(This article belongs to the Special Issue Sustainable Irrigation System)
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Open AccessArticle
Growth, Yield, and Water Productivity Responses of Pepper to Sub-Irrigated Planter Systems in a Greenhouse
Sustainability 2020, 12(3), 1100; https://doi.org/10.3390/su12031100 - 04 Feb 2020
Abstract
A sub-irrigated planter (SIP) is a container irrigation technique in which water is supplied to the crop from the bottom, stored in a saturated media-filled reservoir beneath an unsaturated soil, and then delivered by capillary action to the root zone. The aim of [...] Read more.
A sub-irrigated planter (SIP) is a container irrigation technique in which water is supplied to the crop from the bottom, stored in a saturated media-filled reservoir beneath an unsaturated soil, and then delivered by capillary action to the root zone. The aim of this study was to optimize the water management and to assess the performance of this technique in terms of water use efficiency, soil moisture, and solute distribution in comparison with surface irrigation in a Mediterranean greenhouse. The experiment consisted of four SIP treatments, with a constant water level in the bottom reservoir in order to evaluate the effect of two different irrigation salinities (1.2 and 2.2 dS m−1) and two depths of substrate profiles (25 and 15 cm). The results showed that SIP is capable of significantly improving both water-use efficiency and plant productivity compared with surface irrigation. Also, a 24% average reduction in water consumption was observed while using SIP. Moreover, SIPs with a higher depth were recommended as the optimum treatments within SIPs. The type of irrigation method affected the salinity distribution in the substrate profile; the highest salinity levels were registered at the top layers in SIPs, whereas the maximum salinity levels for the surface treatments were observed at the bottom layers. SIPs provide a practical solution for the irrigation of plants in areas facing water quality and scarcity problems. Full article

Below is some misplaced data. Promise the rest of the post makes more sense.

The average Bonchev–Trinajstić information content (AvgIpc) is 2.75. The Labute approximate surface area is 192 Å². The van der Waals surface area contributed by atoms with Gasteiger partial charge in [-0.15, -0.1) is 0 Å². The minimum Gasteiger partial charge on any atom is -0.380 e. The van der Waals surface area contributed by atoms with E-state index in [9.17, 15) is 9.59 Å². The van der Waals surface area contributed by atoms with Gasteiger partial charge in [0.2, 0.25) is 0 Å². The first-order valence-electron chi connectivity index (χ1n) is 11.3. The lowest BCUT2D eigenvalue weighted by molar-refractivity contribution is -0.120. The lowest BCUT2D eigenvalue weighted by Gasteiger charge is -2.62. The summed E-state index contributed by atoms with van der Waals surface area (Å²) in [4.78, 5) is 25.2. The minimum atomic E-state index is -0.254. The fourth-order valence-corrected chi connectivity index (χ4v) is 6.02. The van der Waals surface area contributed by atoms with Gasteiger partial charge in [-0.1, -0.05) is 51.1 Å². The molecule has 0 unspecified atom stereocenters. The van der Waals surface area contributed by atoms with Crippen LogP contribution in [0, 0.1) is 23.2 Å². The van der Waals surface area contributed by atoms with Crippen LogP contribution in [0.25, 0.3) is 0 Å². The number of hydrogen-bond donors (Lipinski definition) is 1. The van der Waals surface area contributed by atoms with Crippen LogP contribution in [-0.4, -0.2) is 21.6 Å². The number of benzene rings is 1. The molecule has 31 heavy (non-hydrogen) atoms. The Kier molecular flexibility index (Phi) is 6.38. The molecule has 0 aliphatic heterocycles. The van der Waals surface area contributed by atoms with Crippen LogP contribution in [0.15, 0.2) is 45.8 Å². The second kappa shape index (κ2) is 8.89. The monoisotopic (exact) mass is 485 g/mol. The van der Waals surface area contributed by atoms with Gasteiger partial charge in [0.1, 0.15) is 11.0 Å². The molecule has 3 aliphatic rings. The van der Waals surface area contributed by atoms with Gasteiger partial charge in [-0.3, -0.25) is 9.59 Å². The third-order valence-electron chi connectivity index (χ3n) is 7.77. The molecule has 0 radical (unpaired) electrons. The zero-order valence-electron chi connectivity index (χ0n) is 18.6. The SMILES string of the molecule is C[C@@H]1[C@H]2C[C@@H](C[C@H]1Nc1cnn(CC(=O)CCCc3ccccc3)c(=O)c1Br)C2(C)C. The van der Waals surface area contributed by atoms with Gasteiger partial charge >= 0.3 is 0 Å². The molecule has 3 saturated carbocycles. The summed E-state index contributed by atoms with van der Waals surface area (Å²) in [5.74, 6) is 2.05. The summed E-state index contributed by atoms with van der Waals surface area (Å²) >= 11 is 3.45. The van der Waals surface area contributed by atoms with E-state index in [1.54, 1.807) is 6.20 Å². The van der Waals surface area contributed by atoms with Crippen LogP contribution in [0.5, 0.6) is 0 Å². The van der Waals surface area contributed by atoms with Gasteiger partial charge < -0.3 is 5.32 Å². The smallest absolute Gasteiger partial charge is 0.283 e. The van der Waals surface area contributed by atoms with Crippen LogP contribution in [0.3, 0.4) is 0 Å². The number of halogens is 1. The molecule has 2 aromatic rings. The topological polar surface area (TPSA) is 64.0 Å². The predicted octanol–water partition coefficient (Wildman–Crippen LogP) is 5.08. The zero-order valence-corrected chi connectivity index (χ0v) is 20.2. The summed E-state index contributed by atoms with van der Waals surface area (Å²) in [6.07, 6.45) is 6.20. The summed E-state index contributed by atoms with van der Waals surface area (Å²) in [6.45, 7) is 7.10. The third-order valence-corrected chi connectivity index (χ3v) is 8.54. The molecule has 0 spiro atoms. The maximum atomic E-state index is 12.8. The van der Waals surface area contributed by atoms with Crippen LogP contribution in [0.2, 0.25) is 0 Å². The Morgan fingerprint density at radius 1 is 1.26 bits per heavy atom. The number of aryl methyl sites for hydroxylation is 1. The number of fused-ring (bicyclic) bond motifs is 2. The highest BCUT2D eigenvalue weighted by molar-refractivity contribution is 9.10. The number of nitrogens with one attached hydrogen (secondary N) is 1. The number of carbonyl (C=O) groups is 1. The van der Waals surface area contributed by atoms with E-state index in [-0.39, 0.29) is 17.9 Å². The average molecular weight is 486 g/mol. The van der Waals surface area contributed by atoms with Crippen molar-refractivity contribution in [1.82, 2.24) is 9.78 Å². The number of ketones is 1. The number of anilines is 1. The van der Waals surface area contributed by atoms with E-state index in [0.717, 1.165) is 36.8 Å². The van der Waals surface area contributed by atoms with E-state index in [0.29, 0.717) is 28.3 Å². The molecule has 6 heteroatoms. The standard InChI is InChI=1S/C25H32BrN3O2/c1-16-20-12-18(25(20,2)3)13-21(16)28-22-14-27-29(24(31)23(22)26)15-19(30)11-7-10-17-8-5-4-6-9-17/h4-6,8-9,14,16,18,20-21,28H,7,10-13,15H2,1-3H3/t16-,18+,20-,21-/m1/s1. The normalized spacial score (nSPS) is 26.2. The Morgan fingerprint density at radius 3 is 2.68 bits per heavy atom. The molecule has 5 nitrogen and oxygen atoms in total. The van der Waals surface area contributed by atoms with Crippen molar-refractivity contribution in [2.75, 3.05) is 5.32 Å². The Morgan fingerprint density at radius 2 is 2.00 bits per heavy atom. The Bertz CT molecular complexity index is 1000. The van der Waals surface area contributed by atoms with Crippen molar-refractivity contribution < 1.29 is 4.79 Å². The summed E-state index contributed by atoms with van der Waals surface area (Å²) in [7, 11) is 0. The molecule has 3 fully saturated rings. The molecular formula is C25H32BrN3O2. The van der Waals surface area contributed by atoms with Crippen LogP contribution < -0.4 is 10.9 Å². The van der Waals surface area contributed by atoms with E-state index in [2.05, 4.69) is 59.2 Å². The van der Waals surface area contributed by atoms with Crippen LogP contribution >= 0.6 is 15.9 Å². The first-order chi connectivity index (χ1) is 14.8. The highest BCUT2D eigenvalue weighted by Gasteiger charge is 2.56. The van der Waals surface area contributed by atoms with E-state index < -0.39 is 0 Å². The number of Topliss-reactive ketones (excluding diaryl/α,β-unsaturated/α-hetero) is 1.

(This article belongs to the Special Issue Sustainable Irrigation System)
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Open AccessArticle
Multistage Bounded Evolutionary Algorithm to Optimize the Design of Sustainable Photovoltaic (PV) Pumping Irrigation Systems with Storage
Sustainability 2020, 12(3), 1026; https://doi.org/10.3390/su12031026 - 31 Jan 2020
Abstract
Small off-grid photovoltaic (PV) pumping irrigation systems with storage tanks are an environmentally friendly, cost effective and efficient way of taking advantage of solar energy to irrigate crops, and they are increasingly being used today. However, finding the optimal design of this type [...] Read more.